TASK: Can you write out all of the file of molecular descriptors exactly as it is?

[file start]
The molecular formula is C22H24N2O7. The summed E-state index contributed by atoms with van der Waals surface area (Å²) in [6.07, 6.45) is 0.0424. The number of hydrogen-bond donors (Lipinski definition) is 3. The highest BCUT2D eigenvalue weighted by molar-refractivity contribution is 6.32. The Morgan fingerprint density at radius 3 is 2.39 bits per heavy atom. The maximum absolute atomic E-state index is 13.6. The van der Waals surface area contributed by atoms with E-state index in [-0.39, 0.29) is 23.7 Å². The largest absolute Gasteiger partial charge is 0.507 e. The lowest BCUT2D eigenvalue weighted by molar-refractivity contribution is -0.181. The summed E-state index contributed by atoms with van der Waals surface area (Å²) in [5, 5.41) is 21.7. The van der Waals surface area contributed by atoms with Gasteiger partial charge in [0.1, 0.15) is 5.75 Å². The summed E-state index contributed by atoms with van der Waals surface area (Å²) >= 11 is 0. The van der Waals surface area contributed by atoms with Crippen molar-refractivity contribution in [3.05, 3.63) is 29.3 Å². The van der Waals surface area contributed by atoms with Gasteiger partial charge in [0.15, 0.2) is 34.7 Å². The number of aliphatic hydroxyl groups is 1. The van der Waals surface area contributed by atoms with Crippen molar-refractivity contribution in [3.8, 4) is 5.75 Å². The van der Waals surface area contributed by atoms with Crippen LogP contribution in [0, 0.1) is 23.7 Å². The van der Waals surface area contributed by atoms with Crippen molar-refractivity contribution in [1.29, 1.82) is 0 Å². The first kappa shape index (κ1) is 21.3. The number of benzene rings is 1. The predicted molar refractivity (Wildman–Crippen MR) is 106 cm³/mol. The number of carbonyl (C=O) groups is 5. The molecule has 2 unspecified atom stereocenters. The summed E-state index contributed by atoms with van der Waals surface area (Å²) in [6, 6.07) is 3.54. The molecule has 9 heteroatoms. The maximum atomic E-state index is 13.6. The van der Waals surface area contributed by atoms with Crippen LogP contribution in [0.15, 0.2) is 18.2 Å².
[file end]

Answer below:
The molecular formula is C22H24N2O7. The summed E-state index contributed by atoms with van der Waals surface area (Å²) in [6.07, 6.45) is 0.0424. The number of hydrogen-bond donors (Lipinski definition) is 3. The highest BCUT2D eigenvalue weighted by molar-refractivity contribution is 6.32. The Morgan fingerprint density at radius 3 is 2.39 bits per heavy atom. The maximum absolute atomic E-state index is 13.6. The van der Waals surface area contributed by atoms with E-state index in [-0.39, 0.29) is 23.7 Å². The largest absolute Gasteiger partial charge is 0.507 e. The lowest BCUT2D eigenvalue weighted by molar-refractivity contribution is -0.181. The summed E-state index contributed by atoms with van der Waals surface area (Å²) in [5, 5.41) is 21.7. The van der Waals surface area contributed by atoms with Gasteiger partial charge in [0.1, 0.15) is 5.75 Å². The summed E-state index contributed by atoms with van der Waals surface area (Å²) >= 11 is 0. The van der Waals surface area contributed by atoms with Crippen molar-refractivity contribution in [3.05, 3.63) is 29.3 Å². The van der Waals surface area contributed by atoms with Gasteiger partial charge in [0.15, 0.2) is 34.7 Å². The number of aliphatic hydroxyl groups is 1. The van der Waals surface area contributed by atoms with Crippen molar-refractivity contribution in [3.8, 4) is 5.75 Å². The van der Waals surface area contributed by atoms with Crippen LogP contribution in [0, 0.1) is 23.7 Å². The van der Waals surface area contributed by atoms with Crippen molar-refractivity contribution in [1.29, 1.82) is 0 Å². The first kappa shape index (κ1) is 21.3. The number of benzene rings is 1. The predicted molar refractivity (Wildman–Crippen MR) is 106 cm³/mol. The number of carbonyl (C=O) groups is 5. The molecule has 2 unspecified atom stereocenters. The summed E-state index contributed by atoms with van der Waals surface area (Å²) in [6, 6.07) is 3.54. The molecule has 9 heteroatoms. The maximum atomic E-state index is 13.6. The van der Waals surface area contributed by atoms with Crippen LogP contribution in [0.15, 0.2) is 18.2 Å².